Respect @ Work


04 Nov
04Nov

Look up the word “respect” on dictionary.com and you’ll find seven definitions listed as a noun and four listed as a verb. The seven nouns should be scratched, and we should solely focus on the verb, the action, the behavior it takes to demonstrate respect. If you’ve never actually thought about it, other than to say, “Yeah, I show respect to others,” then take a quick journey and really think about the simplicity of the following model.

Bo5 Model of Respect

Show Up

Sit Up

Stand Up

Speak Up

Shut Up

Show Up

If we were to define this in just three words, they’d be “Be on Time.” But it’s much more than that. Show Up means to be there in the good times and the bad; to bring your A-game every time; to be on time with your work deliverables; to be prepared and on time for meetings; to be focused on the topic at hand. The list goes on.

Sit Up

This is as much about perception as it is about real respect. Envision a meeting with participants seated around a conference room table or even co-workers at their desks. Are they slouches or sliders (slid way down in their chairs)? What thoughts come to mind when you see this? 

  • Not interested
  • Lazy
  • Mind is elsewhere
  • Not getting their work done
  • Not taken seriously
  • Don’t care
  • Etc.

Stand Up

There are multiple scenarios that occur during the workday where this tool has the potential to elevate you to a different level. First, Stand Up means just that, STAND UP. A physical movement of getting up off your fourth point of contact (Airborne term for buttocks 😊) and standing on your feet. Consider the following and how another person might truly feel you showed them respect with one quick move:  stand up when they come speak to you! The movement alone puts your attention on them and not only does it demonstrate respect, it builds your professional reputation.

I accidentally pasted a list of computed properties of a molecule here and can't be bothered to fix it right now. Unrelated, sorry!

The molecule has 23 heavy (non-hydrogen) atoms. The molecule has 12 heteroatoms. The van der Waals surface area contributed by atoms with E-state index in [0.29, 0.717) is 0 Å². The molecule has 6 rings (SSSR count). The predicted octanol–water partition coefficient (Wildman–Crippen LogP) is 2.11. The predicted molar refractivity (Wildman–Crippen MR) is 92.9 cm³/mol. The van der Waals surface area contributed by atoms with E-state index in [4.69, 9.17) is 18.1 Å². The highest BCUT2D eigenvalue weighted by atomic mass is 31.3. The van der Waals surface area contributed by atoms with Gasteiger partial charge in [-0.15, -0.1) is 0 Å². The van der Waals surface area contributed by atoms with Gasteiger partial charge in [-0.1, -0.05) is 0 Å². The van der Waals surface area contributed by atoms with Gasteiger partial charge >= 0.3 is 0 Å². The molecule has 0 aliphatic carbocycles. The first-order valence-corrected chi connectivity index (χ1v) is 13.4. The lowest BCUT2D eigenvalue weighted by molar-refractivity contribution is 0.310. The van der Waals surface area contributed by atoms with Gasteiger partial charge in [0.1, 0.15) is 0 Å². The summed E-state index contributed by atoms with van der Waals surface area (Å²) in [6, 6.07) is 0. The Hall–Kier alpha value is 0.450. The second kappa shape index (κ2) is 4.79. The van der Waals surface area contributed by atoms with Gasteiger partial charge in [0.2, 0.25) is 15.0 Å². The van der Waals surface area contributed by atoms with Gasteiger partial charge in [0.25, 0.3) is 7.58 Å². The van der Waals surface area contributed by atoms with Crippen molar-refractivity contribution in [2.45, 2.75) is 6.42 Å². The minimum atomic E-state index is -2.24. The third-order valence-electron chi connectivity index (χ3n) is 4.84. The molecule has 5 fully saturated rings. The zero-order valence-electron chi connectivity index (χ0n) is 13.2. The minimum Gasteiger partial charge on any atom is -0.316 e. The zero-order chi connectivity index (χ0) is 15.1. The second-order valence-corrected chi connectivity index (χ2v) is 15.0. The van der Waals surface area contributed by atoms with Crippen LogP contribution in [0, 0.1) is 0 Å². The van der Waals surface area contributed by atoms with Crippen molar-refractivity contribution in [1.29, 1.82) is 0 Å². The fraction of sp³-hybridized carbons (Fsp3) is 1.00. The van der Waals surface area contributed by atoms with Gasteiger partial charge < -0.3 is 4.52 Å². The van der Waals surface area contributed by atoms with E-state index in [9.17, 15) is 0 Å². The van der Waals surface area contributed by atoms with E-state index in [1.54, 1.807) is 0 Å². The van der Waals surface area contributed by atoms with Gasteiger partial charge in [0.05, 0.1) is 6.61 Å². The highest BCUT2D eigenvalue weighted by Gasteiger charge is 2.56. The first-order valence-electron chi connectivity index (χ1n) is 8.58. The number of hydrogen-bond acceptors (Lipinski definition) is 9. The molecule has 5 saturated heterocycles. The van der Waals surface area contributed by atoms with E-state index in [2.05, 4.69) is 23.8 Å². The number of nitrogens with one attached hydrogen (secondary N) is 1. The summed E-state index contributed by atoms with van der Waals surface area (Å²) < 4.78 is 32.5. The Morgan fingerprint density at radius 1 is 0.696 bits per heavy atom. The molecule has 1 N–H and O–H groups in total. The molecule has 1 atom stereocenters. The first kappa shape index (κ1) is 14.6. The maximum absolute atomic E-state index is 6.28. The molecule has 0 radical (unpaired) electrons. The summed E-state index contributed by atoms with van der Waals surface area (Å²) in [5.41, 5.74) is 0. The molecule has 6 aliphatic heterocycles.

Speak Up

Speak Up has several connotations. Here's just one...if you lead others, do you have their back? Do you really have their back? Do you Speak Up on their behalf, or are you the one who takes credit for their work when it’s good but throws them under the bus when it’s bad? If you’re “that person,” you’re not a leader at all and will never earn their respect. I don’t say this here to sound tough, but to invoke self-reflection and to ensure that, if nothing else, any leader reading this understands that those they lead deserve a voice on their behalf. Speak Up, give credit and take the heat!

Shut Up

Just as there’s a time to speak, there’s also a time to keep your lips in contact with each other. If you’ve been part of any group meeting, I’d find it hard to believe that you didn’t witness people speaking, whispering, gossiping, interrupting or a slew of other things when someone else had the floor. Repetitive behavior like this is dis-respectful.  To be absolutely clear and non-politically correct, Shut Up really does mean Shut Up.


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